US Forest Service's fleet renewal plans stuck in limbo as two-thirds of its multi-engined fleet remains inactive

Two-thirds of the US Forest Service's multi-engine air tanker fleet is likely to remain inactive for wildland firefighting next year.

At most, nine of the 33 large air tankers owned by US operators eligible to respond to a contract tender expected to be issued this month will be available for next year's firefighting season. Seven Lockheed P-3s operated by AeroUnion and two Lockheed P2Vs, operated by Neptune Aviation and Minden Air, are cleared for flight operations to date.

The rest of the fleet remains inactive seven months after the US National Transportation Safety Board concluded that there was no means to verify the airworthiness of the large air tanker fleet, which has suffered three in-flight break-ups since 1994.

That ruling prompted the Forest Service to sever contracts with the multi-engine fleet operators on 10 May, effectively grounding the aircraft unless operators could provide evidence the aircraft meet airworthiness standards.

DynCorp Technical Services has been contracted to perform inspections and analyse operations and maintenance records for the entire air tanker fleet. The Forest Service is still waiting for the final report, but a senior agency official says he is not optimistic about the results for the remainder of the fleet.

US aerial firefighting operations also rely on hundreds of single-engine air tankers and helicopters that fall under the authority of the Bureau of Land Management. BLM added dozens of these smaller aircraft, with payloads ranging from 1,150-4,550 litres (300-1,200USgal), to compensate during an unexpectedly mild firefighting season last summer. Four privately owned Bombardier CL-215 amphibians were also enlisted to help contain the worst of the blazes in Alaska.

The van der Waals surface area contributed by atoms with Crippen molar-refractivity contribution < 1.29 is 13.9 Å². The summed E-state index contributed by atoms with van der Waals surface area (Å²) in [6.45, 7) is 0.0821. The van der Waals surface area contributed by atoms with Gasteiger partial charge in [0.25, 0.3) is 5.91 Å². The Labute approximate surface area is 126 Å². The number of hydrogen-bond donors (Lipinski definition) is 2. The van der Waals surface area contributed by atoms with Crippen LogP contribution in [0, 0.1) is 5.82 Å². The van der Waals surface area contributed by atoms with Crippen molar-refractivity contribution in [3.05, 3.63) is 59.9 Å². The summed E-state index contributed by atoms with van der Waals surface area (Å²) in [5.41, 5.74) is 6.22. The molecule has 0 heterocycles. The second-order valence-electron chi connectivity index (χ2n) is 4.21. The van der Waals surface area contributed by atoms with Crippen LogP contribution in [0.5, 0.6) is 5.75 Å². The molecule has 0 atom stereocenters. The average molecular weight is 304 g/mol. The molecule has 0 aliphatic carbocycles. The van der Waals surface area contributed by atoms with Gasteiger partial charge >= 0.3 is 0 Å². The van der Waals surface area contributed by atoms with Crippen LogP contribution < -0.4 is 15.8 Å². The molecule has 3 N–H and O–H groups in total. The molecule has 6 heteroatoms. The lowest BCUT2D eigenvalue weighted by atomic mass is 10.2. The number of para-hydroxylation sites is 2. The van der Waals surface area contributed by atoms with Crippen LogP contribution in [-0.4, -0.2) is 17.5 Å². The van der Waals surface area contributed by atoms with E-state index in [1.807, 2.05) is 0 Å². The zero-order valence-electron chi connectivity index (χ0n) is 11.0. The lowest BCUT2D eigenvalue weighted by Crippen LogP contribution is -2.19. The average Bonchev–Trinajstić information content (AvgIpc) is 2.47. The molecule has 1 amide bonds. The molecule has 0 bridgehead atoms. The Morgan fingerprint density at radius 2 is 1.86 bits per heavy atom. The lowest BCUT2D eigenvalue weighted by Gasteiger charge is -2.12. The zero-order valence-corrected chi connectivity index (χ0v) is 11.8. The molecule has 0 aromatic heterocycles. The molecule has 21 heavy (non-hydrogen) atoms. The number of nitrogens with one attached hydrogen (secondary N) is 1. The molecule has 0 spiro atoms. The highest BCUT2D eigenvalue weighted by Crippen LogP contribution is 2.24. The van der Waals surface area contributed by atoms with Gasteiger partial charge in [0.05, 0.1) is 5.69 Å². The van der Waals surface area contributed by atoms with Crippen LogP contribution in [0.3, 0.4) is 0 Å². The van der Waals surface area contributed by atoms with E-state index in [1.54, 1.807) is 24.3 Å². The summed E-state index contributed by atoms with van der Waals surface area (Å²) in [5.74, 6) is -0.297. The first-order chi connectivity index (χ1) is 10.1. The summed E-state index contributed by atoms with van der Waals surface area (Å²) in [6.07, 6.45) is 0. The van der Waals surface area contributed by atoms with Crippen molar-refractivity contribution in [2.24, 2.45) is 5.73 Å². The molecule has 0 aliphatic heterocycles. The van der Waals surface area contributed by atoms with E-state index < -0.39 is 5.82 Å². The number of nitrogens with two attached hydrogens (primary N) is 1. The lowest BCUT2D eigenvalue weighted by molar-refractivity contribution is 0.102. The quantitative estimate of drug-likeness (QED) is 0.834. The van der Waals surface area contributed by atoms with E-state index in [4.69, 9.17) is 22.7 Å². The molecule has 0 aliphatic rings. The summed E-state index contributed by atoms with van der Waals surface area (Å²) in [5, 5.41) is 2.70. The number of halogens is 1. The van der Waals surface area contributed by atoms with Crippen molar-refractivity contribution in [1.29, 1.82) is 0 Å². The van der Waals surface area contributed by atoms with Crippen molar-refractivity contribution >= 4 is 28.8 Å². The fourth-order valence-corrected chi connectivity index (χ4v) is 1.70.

But the loss of the 6,100-9,100 litres-capacity payloads of the large air tankers was seen as a major blow to the government's ability to attack fires in their early stages. US firefighting tactics focus on dumping retardant around the perimeter of a fire as a containment method, which requires aircraft capable of dousing the ground in long strips.

The forest service also is considering an option to equip the active P-3 fleet with structural health monitoring systems before wildland firefighting operations begin next year. The goal is to gather data on how the low-altitude, turbulent characteristics of aerial firefighting affect the mostly 1950s-era large air tanker fleet.



Source: Flight International